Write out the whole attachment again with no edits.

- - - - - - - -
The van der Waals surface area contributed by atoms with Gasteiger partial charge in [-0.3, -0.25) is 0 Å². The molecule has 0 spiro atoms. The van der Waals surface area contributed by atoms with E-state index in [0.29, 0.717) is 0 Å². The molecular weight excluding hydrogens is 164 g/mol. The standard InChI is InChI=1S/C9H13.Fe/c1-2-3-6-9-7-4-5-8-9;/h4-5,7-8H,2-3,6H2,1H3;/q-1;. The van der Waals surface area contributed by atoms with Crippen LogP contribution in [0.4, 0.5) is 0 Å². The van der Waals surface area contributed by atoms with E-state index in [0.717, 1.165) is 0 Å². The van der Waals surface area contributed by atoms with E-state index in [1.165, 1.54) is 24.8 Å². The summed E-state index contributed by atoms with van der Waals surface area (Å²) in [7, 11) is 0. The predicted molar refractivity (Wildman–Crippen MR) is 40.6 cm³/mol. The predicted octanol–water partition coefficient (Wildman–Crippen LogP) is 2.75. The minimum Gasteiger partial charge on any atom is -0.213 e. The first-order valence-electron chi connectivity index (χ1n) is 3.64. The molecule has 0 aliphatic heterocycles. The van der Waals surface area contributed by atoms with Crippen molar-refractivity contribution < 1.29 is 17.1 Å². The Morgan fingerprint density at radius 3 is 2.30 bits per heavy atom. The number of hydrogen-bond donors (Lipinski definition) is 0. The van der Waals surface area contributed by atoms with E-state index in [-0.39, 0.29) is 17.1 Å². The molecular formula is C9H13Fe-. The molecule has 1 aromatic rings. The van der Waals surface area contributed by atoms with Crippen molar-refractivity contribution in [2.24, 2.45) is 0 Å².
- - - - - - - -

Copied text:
The van der Waals surface area contributed by atoms with Gasteiger partial charge in [-0.3, -0.25) is 0 Å². The molecule has 0 spiro atoms. The van der Waals surface area contributed by atoms with E-state index in [0.29, 0.717) is 0 Å². The molecular weight excluding hydrogens is 164 g/mol. The standard InChI is InChI=1S/C9H13.Fe/c1-2-3-6-9-7-4-5-8-9;/h4-5,7-8H,2-3,6H2,1H3;/q-1;. The van der Waals surface area contributed by atoms with Crippen LogP contribution in [0.4, 0.5) is 0 Å². The van der Waals surface area contributed by atoms with E-state index in [0.717, 1.165) is 0 Å². The van der Waals surface area contributed by atoms with E-state index in [1.165, 1.54) is 24.8 Å². The summed E-state index contributed by atoms with van der Waals surface area (Å²) in [7, 11) is 0. The predicted molar refractivity (Wildman–Crippen MR) is 40.6 cm³/mol. The predicted octanol–water partition coefficient (Wildman–Crippen LogP) is 2.75. The minimum Gasteiger partial charge on any atom is -0.213 e. The first-order valence-electron chi connectivity index (χ1n) is 3.64. The molecule has 0 aliphatic heterocycles. The van der Waals surface area contributed by atoms with Crippen molar-refractivity contribution < 1.29 is 17.1 Å². The Morgan fingerprint density at radius 3 is 2.30 bits per heavy atom. The number of hydrogen-bond donors (Lipinski definition) is 0. The van der Waals surface area contributed by atoms with E-state index in [-0.39, 0.29) is 17.1 Å². The molecular formula is C9H13Fe-. The molecule has 1 aromatic rings. The van der Waals surface area contributed by atoms with Crippen molar-refractivity contribution in [2.24, 2.45) is 0 Å².